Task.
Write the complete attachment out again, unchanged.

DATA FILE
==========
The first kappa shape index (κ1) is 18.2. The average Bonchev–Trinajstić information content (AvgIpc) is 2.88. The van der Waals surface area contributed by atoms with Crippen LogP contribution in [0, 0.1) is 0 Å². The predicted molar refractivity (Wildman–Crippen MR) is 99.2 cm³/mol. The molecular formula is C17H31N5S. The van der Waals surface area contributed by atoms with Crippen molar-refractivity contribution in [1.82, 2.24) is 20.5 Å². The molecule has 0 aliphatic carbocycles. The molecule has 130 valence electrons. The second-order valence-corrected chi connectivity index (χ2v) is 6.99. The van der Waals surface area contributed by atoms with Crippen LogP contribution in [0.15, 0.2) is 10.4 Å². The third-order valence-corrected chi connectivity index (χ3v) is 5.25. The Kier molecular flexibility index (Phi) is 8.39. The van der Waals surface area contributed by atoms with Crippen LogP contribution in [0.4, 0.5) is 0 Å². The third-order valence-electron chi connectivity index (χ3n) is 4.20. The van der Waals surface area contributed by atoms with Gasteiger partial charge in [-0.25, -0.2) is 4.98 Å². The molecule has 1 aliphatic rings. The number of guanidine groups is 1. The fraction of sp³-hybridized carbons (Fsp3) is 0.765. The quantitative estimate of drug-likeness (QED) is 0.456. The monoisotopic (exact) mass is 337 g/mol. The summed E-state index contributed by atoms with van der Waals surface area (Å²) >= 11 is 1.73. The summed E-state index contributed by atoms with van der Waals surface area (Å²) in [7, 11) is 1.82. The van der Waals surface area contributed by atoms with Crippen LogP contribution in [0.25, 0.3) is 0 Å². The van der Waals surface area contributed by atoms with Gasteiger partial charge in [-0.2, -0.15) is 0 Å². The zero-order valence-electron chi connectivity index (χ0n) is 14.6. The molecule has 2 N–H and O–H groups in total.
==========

The first kappa shape index (κ1) is 18.2. The average Bonchev–Trinajstić information content (AvgIpc) is 2.88. The van der Waals surface area contributed by atoms with Crippen LogP contribution in [0, 0.1) is 0 Å². The predicted molar refractivity (Wildman–Crippen MR) is 99.2 cm³/mol. The molecular formula is C17H31N5S. The van der Waals surface area contributed by atoms with Crippen molar-refractivity contribution in [1.82, 2.24) is 20.5 Å². The molecule has 0 aliphatic carbocycles. The molecule has 130 valence electrons. The second-order valence-corrected chi connectivity index (χ2v) is 6.99. The van der Waals surface area contributed by atoms with Crippen LogP contribution in [0.15, 0.2) is 10.4 Å². The third-order valence-corrected chi connectivity index (χ3v) is 5.25. The Kier molecular flexibility index (Phi) is 8.39. The van der Waals surface area contributed by atoms with Crippen LogP contribution in [0.4, 0.5) is 0 Å². The third-order valence-electron chi connectivity index (χ3n) is 4.20. The van der Waals surface area contributed by atoms with Gasteiger partial charge in [-0.25, -0.2) is 4.98 Å². The molecule has 1 aliphatic rings. The number of guanidine groups is 1. The fraction of sp³-hybridized carbons (Fsp3) is 0.765. The quantitative estimate of drug-likeness (QED) is 0.456. The monoisotopic (exact) mass is 337 g/mol. The summed E-state index contributed by atoms with van der Waals surface area (Å²) >= 11 is 1.73. The summed E-state index contributed by atoms with van der Waals surface area (Å²) in [7, 11) is 1.82. The van der Waals surface area contributed by atoms with Crippen LogP contribution in [0.25, 0.3) is 0 Å². The van der Waals surface area contributed by atoms with Gasteiger partial charge in [-0.2, -0.15) is 0 Å². The zero-order valence-electron chi connectivity index (χ0n) is 14.6. The molecule has 2 N–H and O–H groups in total.